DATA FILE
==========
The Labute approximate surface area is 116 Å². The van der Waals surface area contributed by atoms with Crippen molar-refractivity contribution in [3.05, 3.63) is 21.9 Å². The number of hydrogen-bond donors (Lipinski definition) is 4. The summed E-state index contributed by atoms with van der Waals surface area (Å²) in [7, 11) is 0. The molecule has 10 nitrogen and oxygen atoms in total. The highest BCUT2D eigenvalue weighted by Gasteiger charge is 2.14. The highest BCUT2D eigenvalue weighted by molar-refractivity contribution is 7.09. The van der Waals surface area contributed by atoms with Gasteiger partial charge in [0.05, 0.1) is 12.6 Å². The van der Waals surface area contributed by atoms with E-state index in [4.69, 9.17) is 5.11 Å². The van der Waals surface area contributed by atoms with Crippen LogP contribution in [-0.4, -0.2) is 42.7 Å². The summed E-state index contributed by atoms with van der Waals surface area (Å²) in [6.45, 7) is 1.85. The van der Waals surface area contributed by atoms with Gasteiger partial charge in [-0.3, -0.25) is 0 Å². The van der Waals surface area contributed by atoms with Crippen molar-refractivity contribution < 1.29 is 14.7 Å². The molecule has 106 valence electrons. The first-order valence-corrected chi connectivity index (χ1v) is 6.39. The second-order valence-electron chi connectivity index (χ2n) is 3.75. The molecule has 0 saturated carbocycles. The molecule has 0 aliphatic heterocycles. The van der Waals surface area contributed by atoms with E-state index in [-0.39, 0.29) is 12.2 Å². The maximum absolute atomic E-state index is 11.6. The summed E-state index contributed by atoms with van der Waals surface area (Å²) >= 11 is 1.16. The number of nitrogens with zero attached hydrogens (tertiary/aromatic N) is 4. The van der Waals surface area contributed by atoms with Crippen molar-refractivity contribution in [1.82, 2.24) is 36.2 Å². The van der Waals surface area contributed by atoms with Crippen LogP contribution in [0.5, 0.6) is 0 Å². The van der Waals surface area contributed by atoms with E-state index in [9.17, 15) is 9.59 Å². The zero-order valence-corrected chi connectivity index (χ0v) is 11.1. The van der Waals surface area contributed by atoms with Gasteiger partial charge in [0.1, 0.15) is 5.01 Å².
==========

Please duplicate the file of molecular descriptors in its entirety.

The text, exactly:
The Labute approximate surface area is 116 Å². The van der Waals surface area contributed by atoms with Crippen molar-refractivity contribution in [3.05, 3.63) is 21.9 Å². The number of hydrogen-bond donors (Lipinski definition) is 4. The summed E-state index contributed by atoms with van der Waals surface area (Å²) in [7, 11) is 0. The molecule has 10 nitrogen and oxygen atoms in total. The highest BCUT2D eigenvalue weighted by Gasteiger charge is 2.14. The highest BCUT2D eigenvalue weighted by molar-refractivity contribution is 7.09. The van der Waals surface area contributed by atoms with Gasteiger partial charge in [0.05, 0.1) is 12.6 Å². The van der Waals surface area contributed by atoms with E-state index in [4.69, 9.17) is 5.11 Å². The van der Waals surface area contributed by atoms with Crippen LogP contribution in [-0.4, -0.2) is 42.7 Å². The summed E-state index contributed by atoms with van der Waals surface area (Å²) in [6.45, 7) is 1.85. The van der Waals surface area contributed by atoms with Gasteiger partial charge in [-0.3, -0.25) is 0 Å². The van der Waals surface area contributed by atoms with Crippen molar-refractivity contribution < 1.29 is 14.7 Å². The molecule has 106 valence electrons. The first-order valence-corrected chi connectivity index (χ1v) is 6.39. The second-order valence-electron chi connectivity index (χ2n) is 3.75. The molecule has 0 saturated carbocycles. The molecule has 0 aliphatic heterocycles. The van der Waals surface area contributed by atoms with E-state index in [-0.39, 0.29) is 12.2 Å². The maximum absolute atomic E-state index is 11.6. The summed E-state index contributed by atoms with van der Waals surface area (Å²) >= 11 is 1.16. The number of nitrogens with zero attached hydrogens (tertiary/aromatic N) is 4. The van der Waals surface area contributed by atoms with Crippen molar-refractivity contribution in [1.82, 2.24) is 36.2 Å². The van der Waals surface area contributed by atoms with Crippen LogP contribution in [0.5, 0.6) is 0 Å². The van der Waals surface area contributed by atoms with E-state index in [9.17, 15) is 9.59 Å². The zero-order valence-corrected chi connectivity index (χ0v) is 11.1. The van der Waals surface area contributed by atoms with Gasteiger partial charge in [0.1, 0.15) is 5.01 Å².